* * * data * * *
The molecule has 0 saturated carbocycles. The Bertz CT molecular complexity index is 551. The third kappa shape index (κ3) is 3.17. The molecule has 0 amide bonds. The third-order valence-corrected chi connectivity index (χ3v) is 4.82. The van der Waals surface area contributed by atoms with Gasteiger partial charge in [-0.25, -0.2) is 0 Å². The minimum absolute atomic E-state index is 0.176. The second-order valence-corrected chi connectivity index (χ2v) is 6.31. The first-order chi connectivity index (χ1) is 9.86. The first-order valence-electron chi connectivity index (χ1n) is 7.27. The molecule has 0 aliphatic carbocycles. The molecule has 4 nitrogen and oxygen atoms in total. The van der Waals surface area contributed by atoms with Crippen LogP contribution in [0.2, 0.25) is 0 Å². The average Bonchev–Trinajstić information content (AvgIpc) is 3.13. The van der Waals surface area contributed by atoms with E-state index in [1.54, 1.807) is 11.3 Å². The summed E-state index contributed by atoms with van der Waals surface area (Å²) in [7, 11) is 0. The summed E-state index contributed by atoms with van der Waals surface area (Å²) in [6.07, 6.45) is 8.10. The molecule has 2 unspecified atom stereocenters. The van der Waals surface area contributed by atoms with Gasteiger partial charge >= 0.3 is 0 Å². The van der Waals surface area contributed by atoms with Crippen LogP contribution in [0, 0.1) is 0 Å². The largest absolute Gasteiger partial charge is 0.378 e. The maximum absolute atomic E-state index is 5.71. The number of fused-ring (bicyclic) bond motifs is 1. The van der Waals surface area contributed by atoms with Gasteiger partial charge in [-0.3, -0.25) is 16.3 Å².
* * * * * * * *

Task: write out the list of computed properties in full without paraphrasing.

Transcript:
The molecule has 0 saturated carbocycles. The Bertz CT molecular complexity index is 551. The third kappa shape index (κ3) is 3.17. The molecule has 0 amide bonds. The third-order valence-corrected chi connectivity index (χ3v) is 4.82. The van der Waals surface area contributed by atoms with Gasteiger partial charge in [-0.25, -0.2) is 0 Å². The minimum absolute atomic E-state index is 0.176. The second-order valence-corrected chi connectivity index (χ2v) is 6.31. The first-order chi connectivity index (χ1) is 9.86. The first-order valence-electron chi connectivity index (χ1n) is 7.27. The molecule has 0 aliphatic carbocycles. The molecule has 4 nitrogen and oxygen atoms in total. The van der Waals surface area contributed by atoms with Crippen LogP contribution in [0.2, 0.25) is 0 Å². The average Bonchev–Trinajstić information content (AvgIpc) is 3.13. The van der Waals surface area contributed by atoms with E-state index in [1.54, 1.807) is 11.3 Å². The summed E-state index contributed by atoms with van der Waals surface area (Å²) in [7, 11) is 0. The summed E-state index contributed by atoms with van der Waals surface area (Å²) in [6.07, 6.45) is 8.10. The molecule has 2 unspecified atom stereocenters. The van der Waals surface area contributed by atoms with Gasteiger partial charge >= 0.3 is 0 Å². The van der Waals surface area contributed by atoms with Crippen LogP contribution in [0, 0.1) is 0 Å². The largest absolute Gasteiger partial charge is 0.378 e. The maximum absolute atomic E-state index is 5.71. The number of fused-ring (bicyclic) bond motifs is 1. The van der Waals surface area contributed by atoms with Gasteiger partial charge in [-0.3, -0.25) is 16.3 Å².